Saturday, July 30, 2011

To weave, to blog, to live life?

Well, it's been a busy summer so far.
We married off a daughter. I taught a summer class. I've been working out - seriously, with a trainer in a gym. The garden is growing - but not too happy now since the summer heat has them all resting.
A lot of activity - but none of it weaving. I've not even had my 'projects' on my lap in the evening. What's with that??

My daughter told me about a website that makes it super easy to be visually engaged:
One curates 'galleries' there and can ''pin" photos from wherever...

With all the hoopla, I feel like I've been percolating, simmering, the ideas are bubbling around but aren't yet fully formed. Hence, the utility of the Pinterest site. I'm thinking I may set up boards there for projects to help better visualize them - and to get them out of my head!
We'll see where that takes me. From inertia to momentum to, dare I say it, creation?
Check it out:

Sunday, May 22, 2011

Hummingbird Sage update

Wow - with the Google conversion of sites, apps, accounts, etc., I've been kinda locked out of here! I think I got it all straightened out.. Whew! Technology! Fun, when it works..
Hummingbird Sage

Anyway - what with summer on its way, my sage has been working its way through its blooming stages as seen in previous posts. The dried structures that it creates are just as fascinating as the blooms!

Friday, January 28, 2011

One bloom at a time

Nature continues to do her thing and the cycle of life continues!

My hummingbird sage is blooming even though it's only recently been planted.
I love the neutral (color) aspect of the stalk and leaves then the POP of color in the blooms...
Contrast seems to be the name of the game here to get our attention - especially if we are a hummingbird.
Thanks, Mother Nature, for the color lesson!

Friday, January 21, 2011

Unreliable Timing

Have you ever pondered the nature of TIME?
I do quite often because I have a terrible sense of time passing.
(That's obvious if you take a look at how often I post here!)

Nature has its own sense of time as the earth relates to the sun and moon, creating our seasons, tides, and other rhythms...
My brain, on the other hand, has no sense of time unless I have a schedule to follow. I don't wear a watch unless I'm working and have said schedules - thus, when I'm not working, time is elusive and abstract.

The nerd in me propels me to set up computer reminders and other such external time monitors yet I rebel against those by walking away from the computer. Oh well.

I planted my experimental California native (for the most part) garden last fall and some plants have begun to bloom even as most are dormant.
These photos are of my blooming Hummingbird Sage (salvia spathacea). The Theodore Payne Foundation has a great website to learn about California Native plants: They were indispensable in my garden project.

We've had some 80 degree weather so the plants are probably as confused as I am as to what time of year this really is!

Sunday, October 24, 2010

Color... Culture... Meaning...

While my yard is in 'progress' (soaking in all the rain that's been falling), I've been thinking a lot about color and culture. Different societies use color in very different ways although there is a lot of similarity, too.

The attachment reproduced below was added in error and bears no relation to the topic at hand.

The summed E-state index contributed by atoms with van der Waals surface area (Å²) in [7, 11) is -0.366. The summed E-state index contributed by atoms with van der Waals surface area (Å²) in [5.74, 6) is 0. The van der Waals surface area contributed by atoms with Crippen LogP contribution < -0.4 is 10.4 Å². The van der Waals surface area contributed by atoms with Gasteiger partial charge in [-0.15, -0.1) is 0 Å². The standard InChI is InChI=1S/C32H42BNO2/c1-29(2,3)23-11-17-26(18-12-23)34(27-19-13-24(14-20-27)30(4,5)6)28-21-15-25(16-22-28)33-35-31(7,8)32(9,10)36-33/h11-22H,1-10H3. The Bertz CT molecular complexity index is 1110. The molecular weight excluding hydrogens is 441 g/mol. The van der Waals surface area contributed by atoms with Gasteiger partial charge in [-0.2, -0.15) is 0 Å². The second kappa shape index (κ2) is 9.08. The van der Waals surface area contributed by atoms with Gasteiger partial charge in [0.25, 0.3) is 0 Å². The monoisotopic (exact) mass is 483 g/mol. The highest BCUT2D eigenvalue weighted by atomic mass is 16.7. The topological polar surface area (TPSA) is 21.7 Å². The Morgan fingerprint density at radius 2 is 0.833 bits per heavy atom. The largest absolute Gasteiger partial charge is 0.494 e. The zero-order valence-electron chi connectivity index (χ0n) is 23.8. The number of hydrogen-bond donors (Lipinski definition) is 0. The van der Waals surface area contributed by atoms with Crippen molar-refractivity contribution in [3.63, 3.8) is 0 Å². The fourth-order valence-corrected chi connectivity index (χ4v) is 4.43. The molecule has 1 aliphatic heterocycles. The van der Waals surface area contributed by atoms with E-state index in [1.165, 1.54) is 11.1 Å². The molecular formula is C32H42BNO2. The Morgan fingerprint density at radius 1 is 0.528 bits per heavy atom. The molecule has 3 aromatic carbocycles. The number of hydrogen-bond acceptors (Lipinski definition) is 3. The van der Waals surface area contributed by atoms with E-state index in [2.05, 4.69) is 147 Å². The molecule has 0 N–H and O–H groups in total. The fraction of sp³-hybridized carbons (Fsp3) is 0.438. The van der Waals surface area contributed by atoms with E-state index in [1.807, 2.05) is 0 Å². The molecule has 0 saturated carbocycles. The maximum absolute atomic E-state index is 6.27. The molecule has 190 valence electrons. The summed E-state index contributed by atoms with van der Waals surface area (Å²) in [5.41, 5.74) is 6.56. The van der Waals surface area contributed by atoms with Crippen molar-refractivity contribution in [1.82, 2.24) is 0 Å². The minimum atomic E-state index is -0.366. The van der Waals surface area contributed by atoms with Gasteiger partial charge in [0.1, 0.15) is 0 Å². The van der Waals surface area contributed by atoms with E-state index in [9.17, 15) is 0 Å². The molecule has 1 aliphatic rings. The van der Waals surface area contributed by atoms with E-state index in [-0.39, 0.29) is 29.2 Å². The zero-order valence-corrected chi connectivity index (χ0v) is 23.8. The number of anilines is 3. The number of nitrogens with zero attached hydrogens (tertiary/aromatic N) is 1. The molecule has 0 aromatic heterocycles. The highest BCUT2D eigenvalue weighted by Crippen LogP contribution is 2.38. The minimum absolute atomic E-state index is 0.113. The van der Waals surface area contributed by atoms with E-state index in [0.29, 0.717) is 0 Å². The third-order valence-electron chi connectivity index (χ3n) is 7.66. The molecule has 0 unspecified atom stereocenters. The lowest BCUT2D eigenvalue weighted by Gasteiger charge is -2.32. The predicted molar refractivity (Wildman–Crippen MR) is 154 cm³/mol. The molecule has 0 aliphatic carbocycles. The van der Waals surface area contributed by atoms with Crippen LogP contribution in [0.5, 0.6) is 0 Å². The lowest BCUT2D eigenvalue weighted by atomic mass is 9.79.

I came across this graph:
while looking at another of their graphs that a student had sent me! It's a wheel of cultures and colors by topic or emotion or issue. So - number 1 is Anger and Cultures A, B, G, & I all use red to reflect or express anger... these include Western/American (A), Japanese (B), Eastern European (G), and African (I) cultures. Anger is black for Hindu culture.
Interesting although I am curious as to the sources of information they used. They mention the website Color Matters but then I wonder what their sources are...

Saturday, September 25, 2010


Do you know what it's like when you get so busy with mundane things that you feel like you're not doing anything? That makes me restless with respect to my fiber interests since I've not been successful at carving out enough time for them.
In any case, the back yard project has been slowly evolving but other things have taken its place.
More intriguing to me (the land will wait - it's resting...) is the meaning of color.
What does color mean to us?
Different cultures have different approaches to color as do different individuals. While nature provides us with an amazing palette of color, our eyes, brains, and perceptions create different impressions.

Saturday, July 10, 2010

Back from hiatus - ready to plant!

I've been intentionally 'off-grid' lately - that makes it hard on the blog thing but one must unplug periodically.
We have a nice little backyard that is currently empty - I've been demo-ing what was there since it was time to clean it all out. There is a huge oak tree next door that shades part of the space but most of it does get sun either in the morning or in the afternoon.
I want to plant a weaver's garden (plus tomatoes) thus I'm in the process of identifying what I could plant in this environment.
Any ideas, suggestions, warnings?
Many types of bamboo are very useful for various things but they tend to take over and crowd out other plants. Flax?! Hmmm...

Sunday, May 30, 2010

New Vision of the Cord Skirt

Ancient cord skirts from the Bronze Age were used to accentuate women's movements, particularly in fertility rituals. These remind me of codpieces for men - they certainly accentuate and call attention to the same general body area as do cord skirts on women.

As the use of codpieces disappeared, some say that neckties found their function as they also 'point' to the same area that the codpiece decorated. Is the necktie a codpiece that migrated upwards??!!

In thinking about clothing, fashion, and function, it occurs to me to create a neck-piece along the lines of the cord skirt.
Something swingy that moves when the wearer moves - something that both current and ancient in its uses. Yet something that doesn't necessarily look ancient (!)